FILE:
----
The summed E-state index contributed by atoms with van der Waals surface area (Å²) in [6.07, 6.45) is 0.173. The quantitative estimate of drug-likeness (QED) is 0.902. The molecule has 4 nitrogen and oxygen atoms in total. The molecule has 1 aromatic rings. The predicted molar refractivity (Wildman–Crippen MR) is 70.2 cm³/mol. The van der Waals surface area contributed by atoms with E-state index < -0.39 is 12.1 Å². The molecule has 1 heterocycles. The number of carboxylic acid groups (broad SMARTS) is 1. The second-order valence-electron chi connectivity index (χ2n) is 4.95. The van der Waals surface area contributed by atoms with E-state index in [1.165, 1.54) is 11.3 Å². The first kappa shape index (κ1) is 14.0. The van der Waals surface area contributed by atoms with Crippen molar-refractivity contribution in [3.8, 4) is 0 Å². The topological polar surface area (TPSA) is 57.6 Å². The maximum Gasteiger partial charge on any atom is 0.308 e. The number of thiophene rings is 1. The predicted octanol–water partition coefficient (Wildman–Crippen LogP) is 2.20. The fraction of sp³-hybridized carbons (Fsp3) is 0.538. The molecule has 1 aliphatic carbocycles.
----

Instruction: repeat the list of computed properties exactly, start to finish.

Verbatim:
The summed E-state index contributed by atoms with van der Waals surface area (Å²) in [6.07, 6.45) is 0.173. The quantitative estimate of drug-likeness (QED) is 0.902. The molecule has 4 nitrogen and oxygen atoms in total. The molecule has 1 aromatic rings. The predicted molar refractivity (Wildman–Crippen MR) is 70.2 cm³/mol. The van der Waals surface area contributed by atoms with E-state index < -0.39 is 12.1 Å². The molecule has 1 heterocycles. The number of carboxylic acid groups (broad SMARTS) is 1. The second-order valence-electron chi connectivity index (χ2n) is 4.95. The van der Waals surface area contributed by atoms with E-state index in [1.165, 1.54) is 11.3 Å². The first kappa shape index (κ1) is 14.0. The van der Waals surface area contributed by atoms with Crippen molar-refractivity contribution in [3.8, 4) is 0 Å². The topological polar surface area (TPSA) is 57.6 Å². The maximum Gasteiger partial charge on any atom is 0.308 e. The number of thiophene rings is 1. The predicted octanol–water partition coefficient (Wildman–Crippen LogP) is 2.20. The fraction of sp³-hybridized carbons (Fsp3) is 0.538. The molecule has 1 aliphatic carbocycles.